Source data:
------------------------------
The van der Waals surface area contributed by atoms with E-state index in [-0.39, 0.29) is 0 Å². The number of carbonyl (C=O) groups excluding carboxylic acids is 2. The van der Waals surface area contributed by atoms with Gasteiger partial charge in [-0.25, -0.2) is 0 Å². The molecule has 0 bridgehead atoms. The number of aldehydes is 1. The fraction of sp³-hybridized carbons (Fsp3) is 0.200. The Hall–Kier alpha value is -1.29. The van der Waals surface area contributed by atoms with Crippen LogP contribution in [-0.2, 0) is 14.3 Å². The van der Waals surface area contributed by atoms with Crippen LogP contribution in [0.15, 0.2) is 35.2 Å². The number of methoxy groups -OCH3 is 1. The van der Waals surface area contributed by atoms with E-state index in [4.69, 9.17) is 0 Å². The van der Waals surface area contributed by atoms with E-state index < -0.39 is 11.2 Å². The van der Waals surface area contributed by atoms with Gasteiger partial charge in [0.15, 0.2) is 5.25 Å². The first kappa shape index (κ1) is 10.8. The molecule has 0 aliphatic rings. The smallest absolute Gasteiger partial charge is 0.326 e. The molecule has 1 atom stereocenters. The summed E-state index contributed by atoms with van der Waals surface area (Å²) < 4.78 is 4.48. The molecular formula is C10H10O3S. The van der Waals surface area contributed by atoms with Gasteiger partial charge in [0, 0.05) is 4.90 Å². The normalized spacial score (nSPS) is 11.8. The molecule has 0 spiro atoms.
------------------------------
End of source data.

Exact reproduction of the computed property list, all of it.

The van der Waals surface area contributed by atoms with E-state index in [-0.39, 0.29) is 0 Å². The number of carbonyl (C=O) groups excluding carboxylic acids is 2. The van der Waals surface area contributed by atoms with Gasteiger partial charge in [-0.25, -0.2) is 0 Å². The molecule has 0 bridgehead atoms. The number of aldehydes is 1. The fraction of sp³-hybridized carbons (Fsp3) is 0.200. The Hall–Kier alpha value is -1.29. The van der Waals surface area contributed by atoms with Crippen LogP contribution in [-0.2, 0) is 14.3 Å². The van der Waals surface area contributed by atoms with Crippen LogP contribution in [0.15, 0.2) is 35.2 Å². The number of methoxy groups -OCH3 is 1. The van der Waals surface area contributed by atoms with E-state index in [4.69, 9.17) is 0 Å². The van der Waals surface area contributed by atoms with E-state index < -0.39 is 11.2 Å². The van der Waals surface area contributed by atoms with Gasteiger partial charge in [0.15, 0.2) is 5.25 Å². The first kappa shape index (κ1) is 10.8. The molecule has 0 aliphatic rings. The smallest absolute Gasteiger partial charge is 0.326 e. The molecule has 1 atom stereocenters. The summed E-state index contributed by atoms with van der Waals surface area (Å²) < 4.78 is 4.48. The molecular formula is C10H10O3S. The van der Waals surface area contributed by atoms with Gasteiger partial charge in [0, 0.05) is 4.90 Å². The normalized spacial score (nSPS) is 11.8. The molecule has 0 spiro atoms.